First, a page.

The Dubois Womentors include: a school counselor with degrees in art and psychology; a woman who started her own drop-out prevention program; a dancer who makes her living as a speech-language pathologist; the retired director of a college development office who previously took jobs for only one year at a time so that they and she never became stale; an outdoor/experiential educator who raised sheep for 15 years and now runs an international bed-and-breakfast inn; a young West-seeker and freelance writer who owned a restaurant and now leads horse tours; an airline pilot who thrives on change and is currently the mother of three under three years; and a woman who is passionate about politics, music, writing and horses.
This project attracted the notice of the Casper Star Tribune in January with a news article, an editorial and a follow-up letter to the editor. If you’d like to catch up on this conversation, you can access the Casper Star Tribune archives via these links:
Editorial: “Mentoring program is good for Wyo women“
Letter to the Editor: “Women’s issues are everyone’s issues“
The Equipoise Fund is thrilled to officially launch its newest program, Raising Girls. Based on the experiences of Jackson Hole-based mom Carrie Kirkpatrick, the program provides a forum in which parents, caregivers and educators can share research-based best practices for rearing healthy, confident and thriving girls.
Raising Girls and The Equipoise Fund coalesced when Carrie and Equipoise President Mickey Babcock recognized not only the complementary nature of their two endeavors, but also the synergy and capacity-building of a collaboration. “I am so grateful to Mickey and The Equipoise Fund for allowing me to turn my interest and passion into a public service that can reach a broader audience. I hope those who impact girls’ lives will be inspired by our resources and discussion, enabling them to better help girls navigate modern challenges and opportunities.”
Raising Girls hosted a lively community book discussion in February at The Wort Hotel in Jackson to examine The Curse of the Good Girl by bestselling author Rachel Simmons, founder of Girls Leadership Institute.
The next event, likely a speaker panel, is scheduled for Monday, May 9 at Teton County Library in Jackson, from 6-8 p.m. Look for more details on the website, www.raisinggirlswyo.org, which launches on April 22nd.
The White House Project
The White House Project is embarking on a project to leverage technology and social media to help spread TWHP’s message of personal empowerment across the globe. New White House Project leader Tiffany Dufu, who recently took over the reins from longtime leader Marie Wilson, pointed out in an interview on the TWHP website that, “The fact that the corporate table is not as diverse as the people within the organization, and in the country, is negatively inhibiting the ability to innovate.”
Point taken. In fact, Newsweek Magazine, in the March, 2011 issue on women’s issues, presented this finding from the World Economic Forum:
That data should spur some of our readers to sign up for The White House Project’s 2011 schedule of Go Lead trainings. The Rocky Mountain focus is once again in Denver, Colorado, scheduled on April 20 (focus on privilege and racism; institutionalized racism), May 18 (communications training) and June 15 (topics to be determined). You can keep current with Go Lead trainings and with TWHP’s news.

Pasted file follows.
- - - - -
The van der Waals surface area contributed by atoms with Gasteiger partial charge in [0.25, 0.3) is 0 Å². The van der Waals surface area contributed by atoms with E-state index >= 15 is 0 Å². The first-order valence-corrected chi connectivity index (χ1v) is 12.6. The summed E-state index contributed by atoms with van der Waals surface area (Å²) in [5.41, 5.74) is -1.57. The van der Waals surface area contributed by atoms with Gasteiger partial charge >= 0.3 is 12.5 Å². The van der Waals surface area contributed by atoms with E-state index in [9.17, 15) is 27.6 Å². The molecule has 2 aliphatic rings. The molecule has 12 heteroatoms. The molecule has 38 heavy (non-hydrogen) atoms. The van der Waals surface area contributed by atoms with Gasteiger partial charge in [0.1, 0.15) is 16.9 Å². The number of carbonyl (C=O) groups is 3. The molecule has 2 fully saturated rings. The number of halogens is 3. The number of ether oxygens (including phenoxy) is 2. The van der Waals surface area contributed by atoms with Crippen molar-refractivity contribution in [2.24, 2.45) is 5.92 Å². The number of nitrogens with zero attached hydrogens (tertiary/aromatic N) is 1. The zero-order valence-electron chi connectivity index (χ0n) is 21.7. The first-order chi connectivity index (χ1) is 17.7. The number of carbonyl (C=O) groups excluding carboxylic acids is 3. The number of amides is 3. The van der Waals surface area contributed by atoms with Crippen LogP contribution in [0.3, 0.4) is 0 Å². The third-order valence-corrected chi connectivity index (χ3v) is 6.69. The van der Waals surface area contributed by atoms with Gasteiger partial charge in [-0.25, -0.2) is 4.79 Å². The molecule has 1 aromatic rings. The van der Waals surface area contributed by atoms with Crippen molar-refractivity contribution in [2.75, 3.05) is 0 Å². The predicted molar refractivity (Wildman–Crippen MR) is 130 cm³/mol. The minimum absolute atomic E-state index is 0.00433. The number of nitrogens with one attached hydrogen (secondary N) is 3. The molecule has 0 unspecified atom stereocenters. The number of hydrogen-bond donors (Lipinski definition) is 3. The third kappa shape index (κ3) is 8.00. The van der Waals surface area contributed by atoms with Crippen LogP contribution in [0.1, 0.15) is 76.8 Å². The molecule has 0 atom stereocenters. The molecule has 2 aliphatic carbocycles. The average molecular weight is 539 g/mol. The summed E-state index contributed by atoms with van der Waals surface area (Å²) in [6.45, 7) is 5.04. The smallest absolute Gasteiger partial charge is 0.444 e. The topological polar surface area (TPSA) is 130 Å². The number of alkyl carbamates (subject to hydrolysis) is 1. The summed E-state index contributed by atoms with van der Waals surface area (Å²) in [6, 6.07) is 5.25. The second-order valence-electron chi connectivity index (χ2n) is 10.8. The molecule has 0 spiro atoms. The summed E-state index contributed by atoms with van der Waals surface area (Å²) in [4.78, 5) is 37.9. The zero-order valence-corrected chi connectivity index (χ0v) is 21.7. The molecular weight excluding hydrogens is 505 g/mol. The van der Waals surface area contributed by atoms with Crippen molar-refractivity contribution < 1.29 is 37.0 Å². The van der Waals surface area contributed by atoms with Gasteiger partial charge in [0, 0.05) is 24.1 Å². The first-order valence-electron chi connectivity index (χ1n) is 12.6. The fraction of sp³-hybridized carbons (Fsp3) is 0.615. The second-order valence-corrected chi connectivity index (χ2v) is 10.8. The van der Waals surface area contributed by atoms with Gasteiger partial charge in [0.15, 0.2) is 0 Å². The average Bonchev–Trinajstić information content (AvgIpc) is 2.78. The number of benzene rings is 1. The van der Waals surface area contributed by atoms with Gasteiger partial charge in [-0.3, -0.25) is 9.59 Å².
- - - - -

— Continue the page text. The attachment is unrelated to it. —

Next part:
Our program with the University of Wyoming continues to produce great results. Sandra King-Savic, who interned for the Wyoming Women’s Foundation last year, has graduated and is now applying for graduate school in political science. And Tara Busch, who interned with the foundation a couple of summers ago, is finishing her Master of Arts thesis while in Kazakhstan, working with women’s empowerment organizations.
Finally, Alanna Reid interned with Wyoming Women’s Foundation last fall. As a result, she is pursuing a Master of Fine Arts degree with an emphasis on sculpture and an eye toward activism. She is especially interested in exploring the effects of sexual assault, rape and women’s health through her art.
Authentic Voices of Wyoming: Bravo!
Representative Sue Wallis is serving her third term for Wyoming, having been elected to the legislature in 2006. She’s a rancher and writer living in northern Campbell County, who founded and serves as executive director for the Cowboy State Free Press. She is also a leader in the nationwide organization, United Horseman, and spends a number of hours reviewing food policies. Asked about her outlook on government service, she said, “I have some basic, fundamental principles on which I base any action or decision, and they’re grounded in individual rights and liberties. I am committed to protecting those rights and liberties, especially when we witness attempts to mandate to women how they should live their lives. Every person has the right to choose their own food, their own medical treatments and their own manner of addressing their personal decisions.”
Representative Lisa Shepperson, in her third term as a legislator, just became a new mother with her husband Gus Garnhart. A big Atta Girl salute to new baby girl LaVoye Evalyn Garnhart! Talking about her perspective on state politics, Lisa had this to say: “Women, especially young women, are not well represented in our political world. There are only 14 women legislators in our great state, less than 16% of our legislature. Yet, throughout the state, women make up about 50% of the population. I focus on encouraging young women to get involved at every level, on convincing them that they can make a difference within the political sphere here in Wyoming, because they bring a totally different-and totally necessary-perspective to the political scene. My message is simple: Get involved!”
Newly elected Senator Leland Christensen, installed in January, 2011 for District 17, had this to say about his experiences in the legislature so far: “Each person has a unique place in the state. We have a population that is diverse, but each person contributes to the whole, varied tapestry of our community. There are a lot of people with great ideas, and with balance, we can make those ideas work.”